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[3] Data, Props, and Computed modifiers of Vue OptionsAPI

February 26, 2022 IT, Programming, Vue
[3] Data, Props, and Computed modifiers of Vue OptionsAPI

OptionsAPI is a VueJS term. It refers to all functions and properties like Data, Props, Computed, and many others that can behave as modifiers of a component. You will declare these modifiers between the script tags section inside the create app object. In this note, I am going to write about the Data, Props, and Computed modifiers of the options API. It is worth mentioning that modifier is not an official term. I made it up because of the purpose of these properties.

Vue.createApp({
   // you will define the options API here
}).mount('#app')

What are the Data modifier of Options API ?

The official definition of the data property is “A function that returns the initial reactive state for the component instance.” So in that object, you declare the default values of your component that you will be able to access with the ‘this’ keyword outside the data method but inside in the create app object.
We can pass the properties of the data method to child components. In this case, the parent Data definition becomes the definition of a Prop in the child component. You can read here more about data methods.

What are Props of Options API?

  • Passed Data to a child component is called Props.
  • It is like custom attributes for our components.
  • The purpose of the props to customize the behavior of our component similarly to how HTML attributes change the behavior of an element.
Pass data to components with props. Eg from the root component to the child components.

How to pass data downwards the hierarchy chain?

  • Define a Data property at the parent level
  • Define it as Props in the child level
<template>
  <h3>Heyy!</h3>
  <greeting :age="age"></greeting>
  <user :age="age"></user>
</template>
<script>
// Import components locally in VueJS
import Greeting from "@/components/Greeting.vue";
import User from "@/components/User";
// Vue common code section
export default {
  name: "App",
  components:{
    Greeting,
    User
  },
  data(){
    return{
      age: 20
    }
  }
}
</script>

This is the code of the parent App component.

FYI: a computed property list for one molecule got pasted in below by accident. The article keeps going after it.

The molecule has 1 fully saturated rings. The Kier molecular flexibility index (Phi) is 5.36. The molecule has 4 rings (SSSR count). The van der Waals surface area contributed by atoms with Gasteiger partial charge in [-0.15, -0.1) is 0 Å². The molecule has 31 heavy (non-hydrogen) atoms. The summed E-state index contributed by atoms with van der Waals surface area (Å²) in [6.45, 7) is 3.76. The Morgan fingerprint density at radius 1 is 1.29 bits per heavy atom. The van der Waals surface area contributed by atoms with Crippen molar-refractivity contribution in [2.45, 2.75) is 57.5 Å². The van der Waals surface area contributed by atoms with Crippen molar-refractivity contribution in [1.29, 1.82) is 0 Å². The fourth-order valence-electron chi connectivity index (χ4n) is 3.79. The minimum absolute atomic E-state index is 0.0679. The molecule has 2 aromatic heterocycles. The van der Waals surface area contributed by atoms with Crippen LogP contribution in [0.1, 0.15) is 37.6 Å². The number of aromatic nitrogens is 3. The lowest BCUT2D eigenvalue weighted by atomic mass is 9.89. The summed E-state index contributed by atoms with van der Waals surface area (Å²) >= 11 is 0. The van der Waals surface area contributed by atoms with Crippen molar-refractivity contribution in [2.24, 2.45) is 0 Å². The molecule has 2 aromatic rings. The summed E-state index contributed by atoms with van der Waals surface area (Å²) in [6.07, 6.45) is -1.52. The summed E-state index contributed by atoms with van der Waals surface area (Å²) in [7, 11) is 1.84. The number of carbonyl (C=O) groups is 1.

<template>
  <p v-if="age > 25">{{ msg }}</p>
  <p v-else>You must be 25 years or older to view this message</p>
</template>
<script>
export default {
  name: "Greeting",
  data(){
    return {
      msg: "Hello test"
    }
  },
  props:["age"]
}
</script>

This one is for the child Greeting component.

<template>
  <p>The user is {{age}} years old</p>
</template>
<script>
export default {
  name: "User",
  props: [
      "age"
  ]
}
</script>

This is the code of the child User component.

How to validate props? Why is it important?

Validating props help you to debug the application. It forces the parent component to pass the proper data type to the component. This way we can catch and prevent the error before shipping the application. 

To be able to validate props you need to convert the props array to an object. In the object you can define several properties like default, required, etc … You can see the options below as guidance:

// code above 
... 
  // props: [
  //     "age"
  // ],
  props: {
    age: {
      // All JavaScript data type is allowed to use like: String Number, Boolean, Array, Object, Date, Function, Symbol,
      type: Number,
      //required: true
      // default: 20 // if the type is an array or object the default has to be a function with returning data type
      validator(value) {
        console.log(value)
        if(value < 130) {
          return true
        }
        console.error('you can\'t be older than 130 years old' );
      }
    }
  },
...
// code below 

Computed modifiers in Options API!

  • It is a dynamic property.

How do we define a Computed property?

<div id="app" v-cloak>
    <p>{{ fullName }}</p>
</div>

We refer to it as a property in the HTML template.

const vm = Vue.createApp({
    data() {
        return {}
    },
    methods: {},
    computed: {
        fullName() {
            console.log('this is a computed call')
            return `${this.firstName} ${this.lastName.toUpperCase()}`
        },
    }
}).mount('#app')

But we define it as a method in the computed options block

Why do we need this if it seems to work as a method?

  • It does not behave the same as a method.
  • Calling the method section will reload the page. So all the defined functions will be executed even if we call a different method.
  • Computed property change is not reloading the page. 
    • So it will not cause any side effects as the methods do.
    • We save execution time.
    • The performance will be better.
    • Vue calls the computed property functions internally.
  • Vue stores the computed properties, not the function.
    • That’s why we can see this in the Vue devtool as output.
Computed property in the Devtool
  • We can’t pass a value to computed properties
    • We do not use parenthesis in the HTML either
    • If you need to pass params to a computed property then you need to write a method! Not a computed property!
  • For more details check this video:

When should we use computed property ?

  • When you would like to write a function that calculates a value then you should write a computed property.

Conclusion & Closing

This topic continued my previous VueJS basics notes about Interpolations, Directives, and Components in VueJS. In this one, I wrote about the Options API in VuJS 3 specifically the data, props, and computed methods option. When and why are they useful. Next time I am going to continue with the rest of the modifiers.

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